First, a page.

It is not fatal, but they glance at the severed pipe together and, as if in response, the noise of the engine doubles. They will have to live with it for the rest of the trip now, but Alcock knows how the engine roar can make a pilot fall asleep, that the rhythm can lull a man into nodding off before he hits the waves. It is fierce workhe can feel the machine in his muscles. The sheer tug through his body. The exhaustion of the mind. Always avoiding cloud. Always looking for a line of sight. Creating any horizon possible. The brain inventing phantom turns. The inner ear balancing the angles until the only thing that can truly be trusted is the dream of getting there.
WHEN THEY ENTER the layers between the clouds, there is no panic. They tug on their fur helmets, reposition their goggles, wrap their scarves around their mouths. Here we go. The terror of a possible whiteout. The prospect of flying blind. Cloud above. Cloud below. They must negotiate the middle space.
They climb to escape, but the cloud remains. They drop. Still there. A dense wetness. Can't just blow it away. I'll huff and I'll puff. Their helmets, faces, shoulders are soaked with the moisture.
Brown sits back and waits for the weather to clear so he can guide the plane properly. He looks for a glint of sun on the wingtip, or a breakout into blue, so he can find a horizon line, make a quick calculation, shoot the sun for longitude.
The aircraft swings from side to side, fishtailing in the turbulence. The sudden loss of height. It feels as if their seats are falling away from them. They rise once more. The ceaseless noise. The bump. The heart skip.
Light fading, they come upon another gap in the upper layer of clouds. The sun falling red. Down below, Brown gets a brief glimpse of sea. A split-second curve of beauty. He grabs the spirit level from the floor. Tilts it, straightens. A quick calculation. We're at 140 knots approx, on general course, a bit too far south and east.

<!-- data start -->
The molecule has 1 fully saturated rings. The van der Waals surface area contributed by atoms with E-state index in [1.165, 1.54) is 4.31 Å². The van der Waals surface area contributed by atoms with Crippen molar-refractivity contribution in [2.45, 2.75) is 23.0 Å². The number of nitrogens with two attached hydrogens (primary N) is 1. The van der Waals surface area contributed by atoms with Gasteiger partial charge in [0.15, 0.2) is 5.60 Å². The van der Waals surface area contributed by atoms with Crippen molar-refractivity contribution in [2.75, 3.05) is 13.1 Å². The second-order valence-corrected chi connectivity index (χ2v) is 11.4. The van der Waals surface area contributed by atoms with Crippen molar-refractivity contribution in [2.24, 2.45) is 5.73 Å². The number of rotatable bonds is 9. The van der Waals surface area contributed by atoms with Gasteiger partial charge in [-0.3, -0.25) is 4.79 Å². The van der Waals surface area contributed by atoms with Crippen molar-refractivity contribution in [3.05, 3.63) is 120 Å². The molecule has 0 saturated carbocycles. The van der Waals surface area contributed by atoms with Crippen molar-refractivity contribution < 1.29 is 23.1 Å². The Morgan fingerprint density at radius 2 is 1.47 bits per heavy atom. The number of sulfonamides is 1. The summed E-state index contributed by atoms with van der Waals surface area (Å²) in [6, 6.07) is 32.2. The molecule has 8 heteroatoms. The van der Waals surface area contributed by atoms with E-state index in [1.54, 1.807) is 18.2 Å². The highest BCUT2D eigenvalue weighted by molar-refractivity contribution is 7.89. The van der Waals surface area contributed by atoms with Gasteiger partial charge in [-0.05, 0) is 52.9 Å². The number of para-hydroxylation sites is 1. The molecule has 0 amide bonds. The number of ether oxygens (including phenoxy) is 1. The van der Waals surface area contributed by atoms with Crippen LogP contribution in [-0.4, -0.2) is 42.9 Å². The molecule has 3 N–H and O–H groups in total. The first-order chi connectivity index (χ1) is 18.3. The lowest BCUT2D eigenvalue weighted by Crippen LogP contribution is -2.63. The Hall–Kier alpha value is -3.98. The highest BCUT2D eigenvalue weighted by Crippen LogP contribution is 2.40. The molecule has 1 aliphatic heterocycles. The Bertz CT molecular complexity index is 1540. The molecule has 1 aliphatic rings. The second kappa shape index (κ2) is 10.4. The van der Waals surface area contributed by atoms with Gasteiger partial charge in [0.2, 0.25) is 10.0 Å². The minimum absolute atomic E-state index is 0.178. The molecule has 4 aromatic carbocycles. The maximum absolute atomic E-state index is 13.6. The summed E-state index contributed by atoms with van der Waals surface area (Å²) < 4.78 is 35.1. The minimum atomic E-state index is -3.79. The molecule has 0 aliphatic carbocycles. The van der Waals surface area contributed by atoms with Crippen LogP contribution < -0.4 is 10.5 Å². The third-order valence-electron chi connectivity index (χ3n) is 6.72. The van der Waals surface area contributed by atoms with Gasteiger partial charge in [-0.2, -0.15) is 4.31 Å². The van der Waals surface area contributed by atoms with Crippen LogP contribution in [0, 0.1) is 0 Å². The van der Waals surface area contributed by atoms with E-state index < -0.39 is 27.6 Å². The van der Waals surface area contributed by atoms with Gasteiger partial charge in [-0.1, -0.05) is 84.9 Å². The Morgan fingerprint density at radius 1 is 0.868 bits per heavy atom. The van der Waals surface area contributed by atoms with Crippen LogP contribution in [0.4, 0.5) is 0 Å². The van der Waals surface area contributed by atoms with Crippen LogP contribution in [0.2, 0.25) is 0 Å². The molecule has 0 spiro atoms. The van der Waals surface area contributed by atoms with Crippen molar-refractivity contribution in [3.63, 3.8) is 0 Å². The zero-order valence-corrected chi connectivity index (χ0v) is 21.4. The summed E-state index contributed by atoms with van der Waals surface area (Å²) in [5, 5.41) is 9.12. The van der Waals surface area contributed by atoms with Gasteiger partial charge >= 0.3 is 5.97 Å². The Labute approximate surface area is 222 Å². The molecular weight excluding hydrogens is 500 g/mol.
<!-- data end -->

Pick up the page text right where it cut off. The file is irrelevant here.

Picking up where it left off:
Twenty minutes later they come upon another huge bank of cloud. They rise to a gap between layers. We will not get above the clouds for sunset. We should wait for dark and stars. Can you get above at, say, 60 deg? Alcock nods, banks the plane, curls it slowly through space. Red fire spits through the fog.
They both know the games the mind can play if caught in cloud. A man can think a plane is level in the air, even if laid on its side. The machine can be tilted towards doom and they might fly blithely along, or they could crash into the water, no warning. They must keep a lookout for any sight of moon or star or horizon line.
So much for the bloody forecast, scribbles Brown, and he can tell from Alcock's response, in the gentle pull-back of the engine, the slight caution in the movement, that he is worried, too. They pull their collars up into the wet slap of weather. Beads of moisture slide upwards along the open windscreen. The battery in the seat between them still sends faint pulses of warmth through the wires in their suits, but the cold is shrill around them.
Brown kneels on his seat, leans over the edge to see if he can find any gap, but there is none.
No range of vision. 6500 feet. Flying entirely by dead reckoning. We must get through the upper range of cloud. Heating fading fast, too!
THE BONES IN their ears ring. The racket is stuck inside their skulls. The small white room of their minds. The blast of noise from one wall to the other. There are times Brown feels that the engines are trying to burst out from behind his eyes, some metal thing grown feral, impossible now to lose.
THE RAIN COMES first. Then the snow. A prospect of sleet. The cockpit has been designed to keep most of the weather at bay, but hail could rip the cloth wings asunder.
They lift into softer snow. No light. No relief. They hunker down as the storm thuds around them. More snow. Harder now. They drop once more. The flakes sting their cheeks and melt along their throats. Soon the white begins to drift around their feet. If they could rise above and look down, they would see a small open room of two helmeted figures pelting through the air. Stranger than that, even. A moving room, in the darkness, in a screech of wind, two men, the top of their torsos growing whiter and whiter.
Excerpted from TransAtlantic by Colum McCann. Copyright © 2013 by Colum McCann. Excerpted by permission of Random House, a division of Random House, Inc. All rights reserved. No part of this excerpt may be reproduced or reprinted without permission in writing from the publisher.
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No Man's Land
by Simon Tolkien
Inspired by the experiences of his grandfather, J. R. R. Tolkien, during World War I.
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